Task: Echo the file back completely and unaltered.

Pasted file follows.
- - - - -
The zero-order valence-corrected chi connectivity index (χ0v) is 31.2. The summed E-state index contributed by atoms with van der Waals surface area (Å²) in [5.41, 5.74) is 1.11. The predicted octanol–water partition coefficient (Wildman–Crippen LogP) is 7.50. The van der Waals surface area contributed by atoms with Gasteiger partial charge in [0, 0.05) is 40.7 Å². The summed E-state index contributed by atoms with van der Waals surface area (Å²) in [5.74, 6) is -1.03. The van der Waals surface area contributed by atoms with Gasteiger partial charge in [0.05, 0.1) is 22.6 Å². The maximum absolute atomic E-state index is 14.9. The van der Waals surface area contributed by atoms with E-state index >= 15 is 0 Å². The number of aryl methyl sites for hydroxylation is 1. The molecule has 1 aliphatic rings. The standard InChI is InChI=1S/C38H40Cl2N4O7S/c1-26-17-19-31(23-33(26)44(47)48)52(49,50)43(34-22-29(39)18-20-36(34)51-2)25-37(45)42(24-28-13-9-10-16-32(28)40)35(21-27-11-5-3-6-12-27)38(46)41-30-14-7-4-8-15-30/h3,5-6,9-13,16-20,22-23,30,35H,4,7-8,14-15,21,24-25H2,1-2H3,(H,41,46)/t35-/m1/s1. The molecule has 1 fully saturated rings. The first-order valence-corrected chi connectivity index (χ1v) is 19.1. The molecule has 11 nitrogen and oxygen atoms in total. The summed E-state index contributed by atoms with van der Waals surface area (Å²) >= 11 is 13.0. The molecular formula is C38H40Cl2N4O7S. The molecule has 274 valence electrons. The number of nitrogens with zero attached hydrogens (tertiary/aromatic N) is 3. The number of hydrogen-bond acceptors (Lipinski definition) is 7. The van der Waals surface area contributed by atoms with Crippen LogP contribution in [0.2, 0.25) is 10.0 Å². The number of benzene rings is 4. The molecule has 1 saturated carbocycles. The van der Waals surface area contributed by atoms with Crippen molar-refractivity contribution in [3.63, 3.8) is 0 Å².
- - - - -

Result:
The zero-order valence-corrected chi connectivity index (χ0v) is 31.2. The summed E-state index contributed by atoms with van der Waals surface area (Å²) in [5.41, 5.74) is 1.11. The predicted octanol–water partition coefficient (Wildman–Crippen LogP) is 7.50. The van der Waals surface area contributed by atoms with Gasteiger partial charge in [0, 0.05) is 40.7 Å². The summed E-state index contributed by atoms with van der Waals surface area (Å²) in [5.74, 6) is -1.03. The van der Waals surface area contributed by atoms with Gasteiger partial charge in [0.05, 0.1) is 22.6 Å². The maximum absolute atomic E-state index is 14.9. The van der Waals surface area contributed by atoms with E-state index >= 15 is 0 Å². The number of aryl methyl sites for hydroxylation is 1. The molecule has 1 aliphatic rings. The standard InChI is InChI=1S/C38H40Cl2N4O7S/c1-26-17-19-31(23-33(26)44(47)48)52(49,50)43(34-22-29(39)18-20-36(34)51-2)25-37(45)42(24-28-13-9-10-16-32(28)40)35(21-27-11-5-3-6-12-27)38(46)41-30-14-7-4-8-15-30/h3,5-6,9-13,16-20,22-23,30,35H,4,7-8,14-15,21,24-25H2,1-2H3,(H,41,46)/t35-/m1/s1. The molecule has 1 fully saturated rings. The first-order valence-corrected chi connectivity index (χ1v) is 19.1. The molecule has 11 nitrogen and oxygen atoms in total. The summed E-state index contributed by atoms with van der Waals surface area (Å²) >= 11 is 13.0. The molecular formula is C38H40Cl2N4O7S. The molecule has 274 valence electrons. The number of nitrogens with zero attached hydrogens (tertiary/aromatic N) is 3. The number of hydrogen-bond acceptors (Lipinski definition) is 7. The van der Waals surface area contributed by atoms with Crippen LogP contribution in [0.2, 0.25) is 10.0 Å². The number of benzene rings is 4. The molecule has 1 saturated carbocycles. The van der Waals surface area contributed by atoms with Crippen molar-refractivity contribution in [3.63, 3.8) is 0 Å².